Arab League Won't Recognize Iraqi Council

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Arab League members decided Tuesday not to recognize Iraq's U.S.-appointed Governing Council, saying they will wait until a government is elected.

Arab officials welcomed the council's creation as a first step toward new leadership in post-Saddam Hussein Iraq. But the decision Tuesday showed that Arab governments are keeping some distance from the body — dismissed by many in Iraq and across the Arab world as a puppet of Iraq's U.S. and British occupiers.

The decision means Iraq's seat at the 22-member Arab League (search) will remain empty for the time being.

"The council is a start, but it should pave the way for a legitimate government that can be recognized," league Secretary-General Amr Moussa (search) said after a committee of foreign ministers met to forge a unified stance on how to deal with Iraq.

The top American administrator in Iraq, L. Paul Bremer, said in late July that general elections could be held in Iraq within a year to replace the council.

The Iraqi Governing Council (search) did not send representatives to Tuesday's meeting in Cairo. Council members had bristled at earlier hints from Moussa that the Arab League would not embrace it.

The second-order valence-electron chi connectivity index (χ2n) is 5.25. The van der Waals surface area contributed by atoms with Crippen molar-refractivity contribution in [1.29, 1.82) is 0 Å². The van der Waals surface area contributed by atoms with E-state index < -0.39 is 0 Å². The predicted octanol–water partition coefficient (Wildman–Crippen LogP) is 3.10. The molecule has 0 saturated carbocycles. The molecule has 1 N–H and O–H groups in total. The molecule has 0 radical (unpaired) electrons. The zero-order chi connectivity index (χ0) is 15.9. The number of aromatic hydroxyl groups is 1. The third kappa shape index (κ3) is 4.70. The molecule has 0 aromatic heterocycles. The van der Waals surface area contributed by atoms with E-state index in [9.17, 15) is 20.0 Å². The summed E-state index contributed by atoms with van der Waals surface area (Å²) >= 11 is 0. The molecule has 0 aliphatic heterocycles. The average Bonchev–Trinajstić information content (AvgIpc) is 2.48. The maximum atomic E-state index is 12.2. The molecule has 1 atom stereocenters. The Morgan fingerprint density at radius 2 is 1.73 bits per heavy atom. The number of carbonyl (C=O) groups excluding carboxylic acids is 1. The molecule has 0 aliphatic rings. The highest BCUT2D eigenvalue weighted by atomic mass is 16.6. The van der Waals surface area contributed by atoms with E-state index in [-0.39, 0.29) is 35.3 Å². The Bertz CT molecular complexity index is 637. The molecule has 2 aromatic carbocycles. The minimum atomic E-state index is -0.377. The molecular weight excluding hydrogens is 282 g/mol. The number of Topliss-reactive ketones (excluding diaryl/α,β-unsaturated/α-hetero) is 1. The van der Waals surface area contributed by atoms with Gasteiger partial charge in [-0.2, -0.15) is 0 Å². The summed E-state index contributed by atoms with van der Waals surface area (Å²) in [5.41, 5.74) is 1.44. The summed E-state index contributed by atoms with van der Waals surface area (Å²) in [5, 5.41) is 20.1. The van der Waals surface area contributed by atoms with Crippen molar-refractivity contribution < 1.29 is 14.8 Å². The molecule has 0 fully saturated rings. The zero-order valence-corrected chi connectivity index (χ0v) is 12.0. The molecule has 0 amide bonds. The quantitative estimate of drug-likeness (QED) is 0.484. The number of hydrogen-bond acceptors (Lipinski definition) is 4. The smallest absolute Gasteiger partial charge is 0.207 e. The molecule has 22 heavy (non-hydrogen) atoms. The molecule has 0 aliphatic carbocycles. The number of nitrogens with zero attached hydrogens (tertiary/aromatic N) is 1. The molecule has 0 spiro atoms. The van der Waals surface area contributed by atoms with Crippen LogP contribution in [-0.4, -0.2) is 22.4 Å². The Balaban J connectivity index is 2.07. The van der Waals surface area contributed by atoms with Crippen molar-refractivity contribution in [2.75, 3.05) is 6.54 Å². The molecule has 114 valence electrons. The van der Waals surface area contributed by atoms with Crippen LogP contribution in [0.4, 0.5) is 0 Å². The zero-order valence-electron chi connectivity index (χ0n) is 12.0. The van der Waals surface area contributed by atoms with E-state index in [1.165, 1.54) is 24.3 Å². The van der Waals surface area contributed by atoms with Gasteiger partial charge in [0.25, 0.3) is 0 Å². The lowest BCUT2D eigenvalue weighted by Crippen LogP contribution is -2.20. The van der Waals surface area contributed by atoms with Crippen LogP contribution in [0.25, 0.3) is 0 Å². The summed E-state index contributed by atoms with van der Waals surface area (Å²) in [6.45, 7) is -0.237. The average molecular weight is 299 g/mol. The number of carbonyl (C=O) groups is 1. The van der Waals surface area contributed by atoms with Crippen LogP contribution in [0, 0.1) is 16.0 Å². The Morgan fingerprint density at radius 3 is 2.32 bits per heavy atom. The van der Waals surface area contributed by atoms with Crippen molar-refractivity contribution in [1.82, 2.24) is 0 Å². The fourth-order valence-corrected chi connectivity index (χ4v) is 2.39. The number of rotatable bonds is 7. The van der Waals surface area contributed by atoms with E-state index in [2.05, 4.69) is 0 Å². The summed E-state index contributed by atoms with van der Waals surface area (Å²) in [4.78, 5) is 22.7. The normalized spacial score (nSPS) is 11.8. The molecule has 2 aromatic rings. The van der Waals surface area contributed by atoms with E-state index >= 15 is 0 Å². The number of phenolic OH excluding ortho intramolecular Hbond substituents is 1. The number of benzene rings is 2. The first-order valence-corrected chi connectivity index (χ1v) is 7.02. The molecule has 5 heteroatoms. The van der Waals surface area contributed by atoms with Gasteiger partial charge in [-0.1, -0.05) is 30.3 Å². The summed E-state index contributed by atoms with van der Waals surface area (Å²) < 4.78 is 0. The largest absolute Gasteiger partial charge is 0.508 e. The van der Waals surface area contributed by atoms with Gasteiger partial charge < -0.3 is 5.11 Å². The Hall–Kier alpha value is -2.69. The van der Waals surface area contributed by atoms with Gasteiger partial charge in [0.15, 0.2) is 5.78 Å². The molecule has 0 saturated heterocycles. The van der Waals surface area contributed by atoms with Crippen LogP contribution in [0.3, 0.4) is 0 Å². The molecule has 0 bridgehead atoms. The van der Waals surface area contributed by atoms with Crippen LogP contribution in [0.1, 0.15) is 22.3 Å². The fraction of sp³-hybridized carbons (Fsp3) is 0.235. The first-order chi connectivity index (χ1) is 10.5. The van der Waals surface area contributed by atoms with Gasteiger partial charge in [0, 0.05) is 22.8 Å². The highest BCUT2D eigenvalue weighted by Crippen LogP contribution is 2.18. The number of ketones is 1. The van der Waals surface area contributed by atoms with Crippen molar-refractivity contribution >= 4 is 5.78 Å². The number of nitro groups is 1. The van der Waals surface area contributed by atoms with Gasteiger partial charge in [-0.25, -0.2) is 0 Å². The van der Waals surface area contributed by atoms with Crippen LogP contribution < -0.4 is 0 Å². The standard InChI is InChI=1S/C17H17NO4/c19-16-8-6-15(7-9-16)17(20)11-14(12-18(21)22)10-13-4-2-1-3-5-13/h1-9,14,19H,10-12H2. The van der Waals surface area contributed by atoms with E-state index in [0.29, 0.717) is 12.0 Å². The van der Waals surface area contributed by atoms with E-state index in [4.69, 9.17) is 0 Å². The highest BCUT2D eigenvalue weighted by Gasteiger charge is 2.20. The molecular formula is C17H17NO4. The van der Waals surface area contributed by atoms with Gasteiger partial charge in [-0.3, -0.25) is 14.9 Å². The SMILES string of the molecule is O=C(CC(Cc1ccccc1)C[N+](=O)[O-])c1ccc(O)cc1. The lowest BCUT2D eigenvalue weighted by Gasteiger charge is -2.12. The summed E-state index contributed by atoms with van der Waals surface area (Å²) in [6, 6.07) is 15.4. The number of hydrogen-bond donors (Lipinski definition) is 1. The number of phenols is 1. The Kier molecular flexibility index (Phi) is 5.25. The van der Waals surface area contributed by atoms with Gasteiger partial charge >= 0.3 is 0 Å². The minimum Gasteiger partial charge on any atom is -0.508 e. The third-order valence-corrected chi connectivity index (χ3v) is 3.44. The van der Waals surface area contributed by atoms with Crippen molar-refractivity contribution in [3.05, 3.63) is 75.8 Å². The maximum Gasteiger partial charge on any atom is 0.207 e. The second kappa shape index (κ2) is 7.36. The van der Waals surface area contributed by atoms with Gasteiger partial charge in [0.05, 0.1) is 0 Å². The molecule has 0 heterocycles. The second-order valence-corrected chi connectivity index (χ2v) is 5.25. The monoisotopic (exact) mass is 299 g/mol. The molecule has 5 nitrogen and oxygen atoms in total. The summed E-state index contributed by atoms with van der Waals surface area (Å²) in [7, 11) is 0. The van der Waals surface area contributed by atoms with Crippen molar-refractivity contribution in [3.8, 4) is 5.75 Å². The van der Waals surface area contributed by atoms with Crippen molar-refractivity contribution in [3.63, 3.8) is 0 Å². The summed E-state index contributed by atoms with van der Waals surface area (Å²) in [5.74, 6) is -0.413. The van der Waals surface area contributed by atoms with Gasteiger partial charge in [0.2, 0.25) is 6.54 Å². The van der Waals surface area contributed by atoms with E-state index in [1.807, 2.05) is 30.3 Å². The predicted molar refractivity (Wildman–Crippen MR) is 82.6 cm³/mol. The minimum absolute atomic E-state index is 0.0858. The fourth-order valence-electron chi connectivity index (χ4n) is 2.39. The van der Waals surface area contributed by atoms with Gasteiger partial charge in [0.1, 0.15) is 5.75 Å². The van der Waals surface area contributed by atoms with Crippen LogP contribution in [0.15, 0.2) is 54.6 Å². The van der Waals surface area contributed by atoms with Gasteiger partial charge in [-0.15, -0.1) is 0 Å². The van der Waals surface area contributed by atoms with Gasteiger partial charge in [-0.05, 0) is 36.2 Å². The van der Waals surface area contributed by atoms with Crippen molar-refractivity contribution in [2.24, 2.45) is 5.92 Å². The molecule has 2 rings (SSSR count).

"We don't want to go where we are not welcome," council member Naseer Kamel al-Chaderchi told Qatar's al-Jazeera television last month. No immediate comment was available Tuesday from the Governing Council in Baghdad.

Last month, members of the council appeared before the U.N. Security council, but were not granted a seat at the United Nations.

The Arab League was deeply divided by the U.S.-led war to topple Saddam — most sharply opposed it, but Saudi Arabia, Kuwait and several other nations actively helped the invasion. Many Iraqis felt they were betrayed by their fellow Arabs who supported Saddam.

The 25-member Iraqi Governing Council held its first meeting July 13 and later named a nine-member presidency. It has the power to name ministers and approve the 2004 budget, but final control of Iraq still rests with Bremer.

In Cairo Tuesday, Bahrain's foreign minister, Sheik Mohammed bin Mubarak, said Arab countries will work to help Iraqis restore "sovereignty, independence and territorial integrity." Bahrain currently holds the rotating Arab League presidency.

The Bahraini minister said Arab countries still want to take part in lucrative reconstruction projects in Iraq.

The one-day meeting was attended by the foreign ministers of Bahrain, Egypt, Jordan, Lebanon, Libya, Morocco, Saudi Arabia and Syria. Lower ranking representatives from the Palestinian Authority, Qatar, Sudan and Tunisia also attended.